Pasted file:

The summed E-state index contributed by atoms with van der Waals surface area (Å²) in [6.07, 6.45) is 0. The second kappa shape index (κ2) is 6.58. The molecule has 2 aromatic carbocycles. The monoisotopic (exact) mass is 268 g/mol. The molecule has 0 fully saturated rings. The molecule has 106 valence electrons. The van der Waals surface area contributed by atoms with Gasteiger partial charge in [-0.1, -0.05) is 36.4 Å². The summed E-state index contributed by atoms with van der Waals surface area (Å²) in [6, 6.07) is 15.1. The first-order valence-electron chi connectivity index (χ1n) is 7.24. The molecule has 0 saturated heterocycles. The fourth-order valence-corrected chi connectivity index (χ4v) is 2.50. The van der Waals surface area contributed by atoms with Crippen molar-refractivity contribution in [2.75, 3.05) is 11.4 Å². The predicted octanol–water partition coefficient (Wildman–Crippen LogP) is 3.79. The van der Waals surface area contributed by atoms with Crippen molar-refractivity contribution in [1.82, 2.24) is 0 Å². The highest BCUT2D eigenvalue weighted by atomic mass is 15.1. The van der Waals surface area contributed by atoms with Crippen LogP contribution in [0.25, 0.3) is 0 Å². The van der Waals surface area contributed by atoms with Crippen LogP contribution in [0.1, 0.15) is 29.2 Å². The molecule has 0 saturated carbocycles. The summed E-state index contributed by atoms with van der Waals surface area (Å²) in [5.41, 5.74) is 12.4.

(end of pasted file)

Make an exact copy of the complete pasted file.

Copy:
The summed E-state index contributed by atoms with van der Waals surface area (Å²) in [6.07, 6.45) is 0. The second kappa shape index (κ2) is 6.58. The molecule has 2 aromatic carbocycles. The monoisotopic (exact) mass is 268 g/mol. The molecule has 0 fully saturated rings. The molecule has 106 valence electrons. The van der Waals surface area contributed by atoms with Gasteiger partial charge in [-0.1, -0.05) is 36.4 Å². The summed E-state index contributed by atoms with van der Waals surface area (Å²) in [6, 6.07) is 15.1. The first-order valence-electron chi connectivity index (χ1n) is 7.24. The molecule has 0 saturated heterocycles. The fourth-order valence-corrected chi connectivity index (χ4v) is 2.50. The van der Waals surface area contributed by atoms with Crippen molar-refractivity contribution in [2.75, 3.05) is 11.4 Å². The predicted octanol–water partition coefficient (Wildman–Crippen LogP) is 3.79. The van der Waals surface area contributed by atoms with Crippen molar-refractivity contribution in [1.82, 2.24) is 0 Å². The highest BCUT2D eigenvalue weighted by atomic mass is 15.1. The van der Waals surface area contributed by atoms with Crippen LogP contribution in [0.25, 0.3) is 0 Å². The van der Waals surface area contributed by atoms with Crippen LogP contribution in [0.1, 0.15) is 29.2 Å². The molecule has 0 saturated carbocycles. The summed E-state index contributed by atoms with van der Waals surface area (Å²) in [5.41, 5.74) is 12.4.